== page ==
Going Postal

Steely Dan, MySpace


Not only is this article amusingly written, it rings so true (Music Feature, "Bad Taste," by Scott Harrell, Aug. 16-22). Thank you for a voice of insight! The first few addition problems made me laugh out loud. The only thing more I'd like to see would be some representation of the badly bruised Industrial, Deathrock and Goth genres. The Hot Topic youth are taking over "rock" as well.


Via Website


The sad truth is that Steely Dan has influenced current musicians, just no great ones (Music Feature, "Is There Gas In The Car?" by Eric Snider, Aug. 9-15). The smooth jazz crowd may have adopted them, but they forgot to bring along the wit, the innovation and even (although this may seem a strange word to apply to SD) the soul. However, I do think Steely Dan will be remembered in the future. Cool music sometimes skips a generation. When I was young I thought lounge and swing music were about the most un-hip things you could listen to. It took the generation that came after mine to show us all how great this music was. In other words, our kids might not like Steely Dan, but wait until our grandkids are old enough to start checking out the thrift stores and flea markets. Those forgotten Steely Dan CDs could be the find of the future.

Glenn Sutton


For a guy dreading the fact that he wasn't up to date with their last two releases, the Steely Dan/Michael McDonald concert was a masterpiece. I cannot tell you the last time I went to a concert in which I knew every word to every song performed. This event happened on my birthday and as the curtain went up I said to my wife "If they do 'My old school' it'll be a great birthday." And, to my delight, the final song of the concert was just that. I hoped that the tour would conclude in the South so I might catch them again, but it ends in Missouri, so this is my only shot. Your preview was right on.


Via website


Alex, you ignorant slut! Something tells me that had you been born in the 18th century, you'd be denouncing the virtues of the carrier pigeon. In case you are unaware, the brilliancy of the Internet lies in its contributions made to two major areas of societal advancement: accessibility of information and ease of communication. Mind you, no site on the World Wide Web promotes as efficiently the causal interpersonal relations of the citizens of our increasingly Tokyo-d global village as the commercial internet MySpace does (Cover Story, "MySpace MyAss," by Alex Picket, Aug. 2-8).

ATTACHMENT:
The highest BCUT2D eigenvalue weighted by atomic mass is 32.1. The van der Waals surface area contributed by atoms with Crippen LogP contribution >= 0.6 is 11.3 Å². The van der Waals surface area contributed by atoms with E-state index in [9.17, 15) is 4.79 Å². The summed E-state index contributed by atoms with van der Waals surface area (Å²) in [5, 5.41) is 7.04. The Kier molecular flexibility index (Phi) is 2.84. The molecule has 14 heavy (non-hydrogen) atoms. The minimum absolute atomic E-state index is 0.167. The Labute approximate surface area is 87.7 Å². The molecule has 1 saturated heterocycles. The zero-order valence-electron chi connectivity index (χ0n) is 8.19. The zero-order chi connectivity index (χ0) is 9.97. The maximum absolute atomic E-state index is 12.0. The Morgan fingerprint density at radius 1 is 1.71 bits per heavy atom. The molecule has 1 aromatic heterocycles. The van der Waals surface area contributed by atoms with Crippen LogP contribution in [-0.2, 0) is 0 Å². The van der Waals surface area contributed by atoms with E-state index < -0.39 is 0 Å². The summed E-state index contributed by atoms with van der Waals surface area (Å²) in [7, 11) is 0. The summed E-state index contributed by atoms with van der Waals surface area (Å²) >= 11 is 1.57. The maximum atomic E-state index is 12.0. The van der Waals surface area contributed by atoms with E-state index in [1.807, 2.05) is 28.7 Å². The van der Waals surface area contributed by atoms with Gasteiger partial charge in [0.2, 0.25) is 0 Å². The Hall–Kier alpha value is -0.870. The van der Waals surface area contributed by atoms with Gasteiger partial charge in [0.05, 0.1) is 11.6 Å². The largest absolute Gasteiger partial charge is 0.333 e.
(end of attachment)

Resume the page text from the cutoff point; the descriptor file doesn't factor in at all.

Of course, you're open to scoff at the excesses of its members with their frequently garish displays of self-indulgence, shallow living and tawdry behavior; however, that said, the simple fact is that people as a majority are and have always been, shallow, self-indulgent and tawdry. In relation to these aspects, MySpace serves simply as a mirror that reflects such ever-present blemishes on the human condition. No one ever claimed that this site was a haven for the lofty noble ideals of the bohemian elite.

In response to your allegations of the website being saturated by corporate position, well, let any popular medium not living under a blanket of Starbucks cast the first stone. Furthermore, addressing the supposition that Rupert Murdoch bought MySpace with the intention of gathering market research, let me say, the last laugh will be had by those tuned into a FOX news slanted toward the biases of 100-year-old swingers with an income of $250,000 and higher.

I also enjoy writing self-gratifying diatribes on things I don't much enjoy, complete with sarcasm-infused and hyperbolic inaccuracies, but in reply to your editorial, in the manner that I've always responded to critics of this beautiful, and yes, ubiquitous site, "MySpace is what you make of it. Soon you will join and when you do, when all the photos are tallied, you, my friend, will be first against the wall."

James Watts

St. Petersburg

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